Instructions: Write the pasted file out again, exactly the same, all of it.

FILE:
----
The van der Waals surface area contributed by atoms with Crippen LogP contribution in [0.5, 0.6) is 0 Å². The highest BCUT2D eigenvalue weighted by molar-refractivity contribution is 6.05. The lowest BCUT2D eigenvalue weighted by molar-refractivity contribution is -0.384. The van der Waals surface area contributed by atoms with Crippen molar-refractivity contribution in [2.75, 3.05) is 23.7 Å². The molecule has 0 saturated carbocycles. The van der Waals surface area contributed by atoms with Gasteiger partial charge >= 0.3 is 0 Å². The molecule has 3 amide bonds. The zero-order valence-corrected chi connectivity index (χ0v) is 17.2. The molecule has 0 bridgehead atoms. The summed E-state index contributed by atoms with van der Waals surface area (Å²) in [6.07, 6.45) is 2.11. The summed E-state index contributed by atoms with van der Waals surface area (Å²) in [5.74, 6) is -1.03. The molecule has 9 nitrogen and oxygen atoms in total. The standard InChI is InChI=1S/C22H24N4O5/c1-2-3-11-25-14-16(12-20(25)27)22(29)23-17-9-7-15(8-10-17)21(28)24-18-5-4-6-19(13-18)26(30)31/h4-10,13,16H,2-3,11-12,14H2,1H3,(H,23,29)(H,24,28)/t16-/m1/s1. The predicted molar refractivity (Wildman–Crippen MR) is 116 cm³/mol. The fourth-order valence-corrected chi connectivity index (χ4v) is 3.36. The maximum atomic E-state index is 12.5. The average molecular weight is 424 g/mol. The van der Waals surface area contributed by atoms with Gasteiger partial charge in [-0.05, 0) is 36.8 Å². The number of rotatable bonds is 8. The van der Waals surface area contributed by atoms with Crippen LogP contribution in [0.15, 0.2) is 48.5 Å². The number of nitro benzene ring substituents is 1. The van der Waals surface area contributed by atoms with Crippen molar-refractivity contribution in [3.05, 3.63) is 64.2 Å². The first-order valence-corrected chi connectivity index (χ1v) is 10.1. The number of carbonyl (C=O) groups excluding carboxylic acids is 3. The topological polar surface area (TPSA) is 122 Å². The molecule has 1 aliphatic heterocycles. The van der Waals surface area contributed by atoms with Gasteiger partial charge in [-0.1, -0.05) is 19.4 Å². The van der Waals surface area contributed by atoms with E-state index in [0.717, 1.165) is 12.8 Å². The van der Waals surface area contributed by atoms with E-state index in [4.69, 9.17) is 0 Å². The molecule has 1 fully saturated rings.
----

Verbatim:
The van der Waals surface area contributed by atoms with Crippen LogP contribution in [0.5, 0.6) is 0 Å². The highest BCUT2D eigenvalue weighted by molar-refractivity contribution is 6.05. The lowest BCUT2D eigenvalue weighted by molar-refractivity contribution is -0.384. The van der Waals surface area contributed by atoms with Crippen molar-refractivity contribution in [2.75, 3.05) is 23.7 Å². The molecule has 0 saturated carbocycles. The van der Waals surface area contributed by atoms with Gasteiger partial charge >= 0.3 is 0 Å². The molecule has 3 amide bonds. The zero-order valence-corrected chi connectivity index (χ0v) is 17.2. The molecule has 0 bridgehead atoms. The summed E-state index contributed by atoms with van der Waals surface area (Å²) in [6.07, 6.45) is 2.11. The summed E-state index contributed by atoms with van der Waals surface area (Å²) in [5.74, 6) is -1.03. The molecule has 9 nitrogen and oxygen atoms in total. The standard InChI is InChI=1S/C22H24N4O5/c1-2-3-11-25-14-16(12-20(25)27)22(29)23-17-9-7-15(8-10-17)21(28)24-18-5-4-6-19(13-18)26(30)31/h4-10,13,16H,2-3,11-12,14H2,1H3,(H,23,29)(H,24,28)/t16-/m1/s1. The predicted molar refractivity (Wildman–Crippen MR) is 116 cm³/mol. The fourth-order valence-corrected chi connectivity index (χ4v) is 3.36. The maximum atomic E-state index is 12.5. The average molecular weight is 424 g/mol. The van der Waals surface area contributed by atoms with Gasteiger partial charge in [-0.05, 0) is 36.8 Å². The number of rotatable bonds is 8. The van der Waals surface area contributed by atoms with Crippen LogP contribution in [0.15, 0.2) is 48.5 Å². The number of nitro benzene ring substituents is 1. The van der Waals surface area contributed by atoms with Crippen molar-refractivity contribution in [3.05, 3.63) is 64.2 Å². The first-order valence-corrected chi connectivity index (χ1v) is 10.1. The number of carbonyl (C=O) groups excluding carboxylic acids is 3. The topological polar surface area (TPSA) is 122 Å². The molecule has 1 aliphatic heterocycles. The van der Waals surface area contributed by atoms with Gasteiger partial charge in [-0.1, -0.05) is 19.4 Å². The van der Waals surface area contributed by atoms with E-state index in [0.717, 1.165) is 12.8 Å². The van der Waals surface area contributed by atoms with E-state index in [4.69, 9.17) is 0 Å². The molecule has 1 fully saturated rings.